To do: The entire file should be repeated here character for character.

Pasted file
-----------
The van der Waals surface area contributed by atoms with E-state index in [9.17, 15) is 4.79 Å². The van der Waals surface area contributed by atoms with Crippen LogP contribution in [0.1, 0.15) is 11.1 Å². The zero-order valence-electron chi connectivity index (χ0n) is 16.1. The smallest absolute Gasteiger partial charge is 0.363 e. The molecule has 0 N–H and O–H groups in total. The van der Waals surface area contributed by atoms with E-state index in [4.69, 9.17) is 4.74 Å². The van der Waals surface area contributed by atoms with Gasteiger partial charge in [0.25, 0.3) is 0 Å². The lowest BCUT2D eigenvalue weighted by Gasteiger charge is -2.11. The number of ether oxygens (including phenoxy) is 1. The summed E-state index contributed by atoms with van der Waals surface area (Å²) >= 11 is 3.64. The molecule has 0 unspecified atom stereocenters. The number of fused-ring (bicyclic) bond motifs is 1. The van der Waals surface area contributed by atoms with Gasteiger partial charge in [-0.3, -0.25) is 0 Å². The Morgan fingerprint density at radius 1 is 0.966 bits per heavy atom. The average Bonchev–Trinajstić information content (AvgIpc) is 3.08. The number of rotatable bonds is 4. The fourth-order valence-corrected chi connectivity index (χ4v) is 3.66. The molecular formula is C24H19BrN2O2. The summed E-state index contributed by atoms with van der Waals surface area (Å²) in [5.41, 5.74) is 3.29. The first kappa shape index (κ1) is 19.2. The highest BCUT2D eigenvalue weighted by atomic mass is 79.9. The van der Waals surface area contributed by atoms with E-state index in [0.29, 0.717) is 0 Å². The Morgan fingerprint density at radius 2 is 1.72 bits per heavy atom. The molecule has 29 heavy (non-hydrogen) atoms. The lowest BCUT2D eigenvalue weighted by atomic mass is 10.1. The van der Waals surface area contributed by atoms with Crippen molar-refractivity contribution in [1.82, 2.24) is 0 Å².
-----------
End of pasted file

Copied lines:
The van der Waals surface area contributed by atoms with E-state index in [9.17, 15) is 4.79 Å². The van der Waals surface area contributed by atoms with Crippen LogP contribution in [0.1, 0.15) is 11.1 Å². The zero-order valence-electron chi connectivity index (χ0n) is 16.1. The smallest absolute Gasteiger partial charge is 0.363 e. The molecule has 0 N–H and O–H groups in total. The van der Waals surface area contributed by atoms with E-state index in [4.69, 9.17) is 4.74 Å². The van der Waals surface area contributed by atoms with Gasteiger partial charge in [0.25, 0.3) is 0 Å². The lowest BCUT2D eigenvalue weighted by Gasteiger charge is -2.11. The number of ether oxygens (including phenoxy) is 1. The summed E-state index contributed by atoms with van der Waals surface area (Å²) >= 11 is 3.64. The molecule has 0 unspecified atom stereocenters. The number of fused-ring (bicyclic) bond motifs is 1. The van der Waals surface area contributed by atoms with Gasteiger partial charge in [-0.3, -0.25) is 0 Å². The Morgan fingerprint density at radius 1 is 0.966 bits per heavy atom. The average Bonchev–Trinajstić information content (AvgIpc) is 3.08. The number of rotatable bonds is 4. The fourth-order valence-corrected chi connectivity index (χ4v) is 3.66. The molecular formula is C24H19BrN2O2. The summed E-state index contributed by atoms with van der Waals surface area (Å²) in [5.41, 5.74) is 3.29. The first kappa shape index (κ1) is 19.2. The highest BCUT2D eigenvalue weighted by atomic mass is 79.9. The van der Waals surface area contributed by atoms with E-state index in [0.29, 0.717) is 0 Å². The Morgan fingerprint density at radius 2 is 1.72 bits per heavy atom. The molecule has 29 heavy (non-hydrogen) atoms. The lowest BCUT2D eigenvalue weighted by atomic mass is 10.1. The van der Waals surface area contributed by atoms with Crippen molar-refractivity contribution in [1.82, 2.24) is 0 Å².